[Author’s note: remembering that in Niki de Saint Phalle’s Tarot Garden, the Empress is one of the most impressive sculptures, more than 20 metres in length. Represented in the form of a sphinx, the Empress has a prominent breast, with a heart-bosom, and a flower-bosom. As carnal reincarnation, it is hard to do better.]
To sum up this reading
The present situation cannot come to anything good, because it is turned solely towards itself, and no longer manages to be in dialogue with the world around it. The collapse of this huis clos is inevitable, the break will be clear-cut and radical. Art will rebecome something natural for everyone, it will no longer be possible to enclose it within a symbolic and institutional perimeter, but it will once more become everyone’s tool of inscription in the world and in existence. Everything has been lost, and everything will be refound, differently. The reading could not be clearer.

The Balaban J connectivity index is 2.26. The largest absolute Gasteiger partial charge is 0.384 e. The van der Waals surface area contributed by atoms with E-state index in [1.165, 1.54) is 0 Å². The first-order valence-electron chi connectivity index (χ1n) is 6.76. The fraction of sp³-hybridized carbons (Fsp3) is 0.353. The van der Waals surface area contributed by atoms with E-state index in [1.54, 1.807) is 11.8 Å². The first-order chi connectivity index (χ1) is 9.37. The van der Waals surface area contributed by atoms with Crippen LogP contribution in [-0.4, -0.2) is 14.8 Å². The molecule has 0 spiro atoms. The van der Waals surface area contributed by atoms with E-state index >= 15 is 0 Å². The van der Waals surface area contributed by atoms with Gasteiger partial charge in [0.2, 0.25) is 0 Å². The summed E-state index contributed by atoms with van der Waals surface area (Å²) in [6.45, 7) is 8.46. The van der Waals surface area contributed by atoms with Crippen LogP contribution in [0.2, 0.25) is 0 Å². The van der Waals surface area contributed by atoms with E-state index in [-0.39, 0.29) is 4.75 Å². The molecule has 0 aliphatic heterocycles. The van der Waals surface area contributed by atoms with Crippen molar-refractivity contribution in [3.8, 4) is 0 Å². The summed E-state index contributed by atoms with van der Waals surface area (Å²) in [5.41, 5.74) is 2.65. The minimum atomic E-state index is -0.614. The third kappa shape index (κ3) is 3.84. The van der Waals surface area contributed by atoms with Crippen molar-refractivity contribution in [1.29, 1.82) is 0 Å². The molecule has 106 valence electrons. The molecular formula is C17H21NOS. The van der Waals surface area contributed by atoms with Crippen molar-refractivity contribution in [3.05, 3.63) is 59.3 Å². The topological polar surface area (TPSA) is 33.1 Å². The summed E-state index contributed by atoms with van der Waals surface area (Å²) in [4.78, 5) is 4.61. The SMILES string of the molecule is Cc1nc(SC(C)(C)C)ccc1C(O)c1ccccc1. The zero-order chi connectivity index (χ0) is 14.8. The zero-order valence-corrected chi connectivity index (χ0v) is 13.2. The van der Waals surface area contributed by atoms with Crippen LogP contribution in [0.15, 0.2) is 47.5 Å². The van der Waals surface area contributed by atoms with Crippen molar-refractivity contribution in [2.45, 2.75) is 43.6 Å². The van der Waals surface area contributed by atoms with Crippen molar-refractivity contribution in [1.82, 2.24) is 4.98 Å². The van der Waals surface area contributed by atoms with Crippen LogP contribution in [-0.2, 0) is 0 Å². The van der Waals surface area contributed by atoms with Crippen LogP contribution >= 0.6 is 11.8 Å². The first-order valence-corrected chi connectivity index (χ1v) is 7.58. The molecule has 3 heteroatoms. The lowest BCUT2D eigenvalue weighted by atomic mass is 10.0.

Jean Dubuffet, “L’art brut préféré aux arts culturels”, L’art brut préféré aux arts culturels, Paris, Galerie René Drouin, 1949.
Paul Marteau, Le tarot de Marseille, Paris, Arts et métiers graphiques, 1949.
Aurel Kolnai, Le dégoût , Chicago, Open Court, 2003.
Marcel Duchamp, Duchamp du signe followed by Notes (Michel Sanouillet and Paul Matisse eds.), Paris, Flammarion, 2008.
André Breton, Arcane 17 , Paris, Adam Biro, 2008.
Jill Johnston and Marella Caracciolo Chia, Niki de Saint Phalle and the Tarot Garden, Salenstein, Benteli, 2010.
by Benoit Lamy de la Chapelle
by Adrian Lahoud
by Margot Grygielewicz